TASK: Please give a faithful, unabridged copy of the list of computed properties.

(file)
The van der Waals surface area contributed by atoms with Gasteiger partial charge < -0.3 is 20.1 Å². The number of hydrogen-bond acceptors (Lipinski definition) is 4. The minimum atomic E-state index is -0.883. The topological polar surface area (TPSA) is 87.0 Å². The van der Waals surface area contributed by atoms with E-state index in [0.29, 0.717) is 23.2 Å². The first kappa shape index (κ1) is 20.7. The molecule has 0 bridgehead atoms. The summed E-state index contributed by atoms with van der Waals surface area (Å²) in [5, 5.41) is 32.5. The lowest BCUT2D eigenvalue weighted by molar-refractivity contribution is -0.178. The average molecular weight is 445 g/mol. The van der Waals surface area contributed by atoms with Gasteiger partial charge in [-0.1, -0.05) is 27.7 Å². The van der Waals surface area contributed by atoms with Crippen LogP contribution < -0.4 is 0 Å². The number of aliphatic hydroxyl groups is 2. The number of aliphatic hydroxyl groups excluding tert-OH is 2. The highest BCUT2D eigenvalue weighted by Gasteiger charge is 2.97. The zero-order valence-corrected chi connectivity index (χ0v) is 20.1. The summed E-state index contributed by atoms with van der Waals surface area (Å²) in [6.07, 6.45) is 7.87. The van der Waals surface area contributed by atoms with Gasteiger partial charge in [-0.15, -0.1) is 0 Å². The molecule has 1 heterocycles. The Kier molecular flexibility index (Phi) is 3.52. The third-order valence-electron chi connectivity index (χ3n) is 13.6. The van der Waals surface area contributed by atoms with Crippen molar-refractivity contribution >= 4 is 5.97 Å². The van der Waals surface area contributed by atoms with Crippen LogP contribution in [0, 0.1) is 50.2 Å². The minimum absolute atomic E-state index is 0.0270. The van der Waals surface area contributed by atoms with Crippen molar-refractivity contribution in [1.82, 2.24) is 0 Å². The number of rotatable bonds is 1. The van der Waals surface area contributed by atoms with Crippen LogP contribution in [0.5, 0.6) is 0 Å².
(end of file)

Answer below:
The van der Waals surface area contributed by atoms with Gasteiger partial charge < -0.3 is 20.1 Å². The number of hydrogen-bond acceptors (Lipinski definition) is 4. The minimum atomic E-state index is -0.883. The topological polar surface area (TPSA) is 87.0 Å². The van der Waals surface area contributed by atoms with E-state index in [0.29, 0.717) is 23.2 Å². The first kappa shape index (κ1) is 20.7. The molecule has 0 bridgehead atoms. The summed E-state index contributed by atoms with van der Waals surface area (Å²) in [5, 5.41) is 32.5. The lowest BCUT2D eigenvalue weighted by molar-refractivity contribution is -0.178. The average molecular weight is 445 g/mol. The van der Waals surface area contributed by atoms with Gasteiger partial charge in [-0.1, -0.05) is 27.7 Å². The van der Waals surface area contributed by atoms with Crippen LogP contribution < -0.4 is 0 Å². The number of aliphatic hydroxyl groups is 2. The number of aliphatic hydroxyl groups excluding tert-OH is 2. The highest BCUT2D eigenvalue weighted by Gasteiger charge is 2.97. The zero-order valence-corrected chi connectivity index (χ0v) is 20.1. The summed E-state index contributed by atoms with van der Waals surface area (Å²) in [6.07, 6.45) is 7.87. The van der Waals surface area contributed by atoms with Gasteiger partial charge in [-0.15, -0.1) is 0 Å². The molecule has 1 heterocycles. The Kier molecular flexibility index (Phi) is 3.52. The third-order valence-electron chi connectivity index (χ3n) is 13.6. The van der Waals surface area contributed by atoms with Crippen molar-refractivity contribution >= 4 is 5.97 Å². The van der Waals surface area contributed by atoms with Crippen LogP contribution in [0, 0.1) is 50.2 Å². The minimum absolute atomic E-state index is 0.0270. The van der Waals surface area contributed by atoms with Crippen molar-refractivity contribution in [1.82, 2.24) is 0 Å². The number of rotatable bonds is 1. The van der Waals surface area contributed by atoms with Crippen LogP contribution in [0.5, 0.6) is 0 Å².